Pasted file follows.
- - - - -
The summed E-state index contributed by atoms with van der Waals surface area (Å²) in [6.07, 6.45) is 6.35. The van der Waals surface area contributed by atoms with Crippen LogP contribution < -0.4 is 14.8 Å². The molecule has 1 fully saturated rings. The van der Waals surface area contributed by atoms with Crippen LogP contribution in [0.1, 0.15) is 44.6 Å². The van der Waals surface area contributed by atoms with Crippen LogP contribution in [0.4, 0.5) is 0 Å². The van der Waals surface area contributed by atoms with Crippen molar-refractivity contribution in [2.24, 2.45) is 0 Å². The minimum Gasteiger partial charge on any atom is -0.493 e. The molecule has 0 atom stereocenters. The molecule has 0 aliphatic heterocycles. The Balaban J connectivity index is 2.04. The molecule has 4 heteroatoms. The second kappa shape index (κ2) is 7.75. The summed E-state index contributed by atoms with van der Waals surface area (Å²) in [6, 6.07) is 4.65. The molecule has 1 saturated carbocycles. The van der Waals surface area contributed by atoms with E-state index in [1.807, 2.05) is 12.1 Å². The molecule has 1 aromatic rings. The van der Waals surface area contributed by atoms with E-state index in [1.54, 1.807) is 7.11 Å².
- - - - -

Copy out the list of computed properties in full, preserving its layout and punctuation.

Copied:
The summed E-state index contributed by atoms with van der Waals surface area (Å²) in [6.07, 6.45) is 6.35. The van der Waals surface area contributed by atoms with Crippen LogP contribution < -0.4 is 14.8 Å². The molecule has 1 fully saturated rings. The van der Waals surface area contributed by atoms with Crippen LogP contribution in [0.1, 0.15) is 44.6 Å². The van der Waals surface area contributed by atoms with Crippen LogP contribution in [0.4, 0.5) is 0 Å². The van der Waals surface area contributed by atoms with Crippen molar-refractivity contribution in [2.24, 2.45) is 0 Å². The minimum Gasteiger partial charge on any atom is -0.493 e. The molecule has 0 atom stereocenters. The molecule has 0 aliphatic heterocycles. The Balaban J connectivity index is 2.04. The molecule has 4 heteroatoms. The second kappa shape index (κ2) is 7.75. The summed E-state index contributed by atoms with van der Waals surface area (Å²) in [6, 6.07) is 4.65. The molecule has 1 saturated carbocycles. The van der Waals surface area contributed by atoms with E-state index in [1.807, 2.05) is 12.1 Å². The molecule has 1 aromatic rings. The van der Waals surface area contributed by atoms with E-state index in [1.54, 1.807) is 7.11 Å².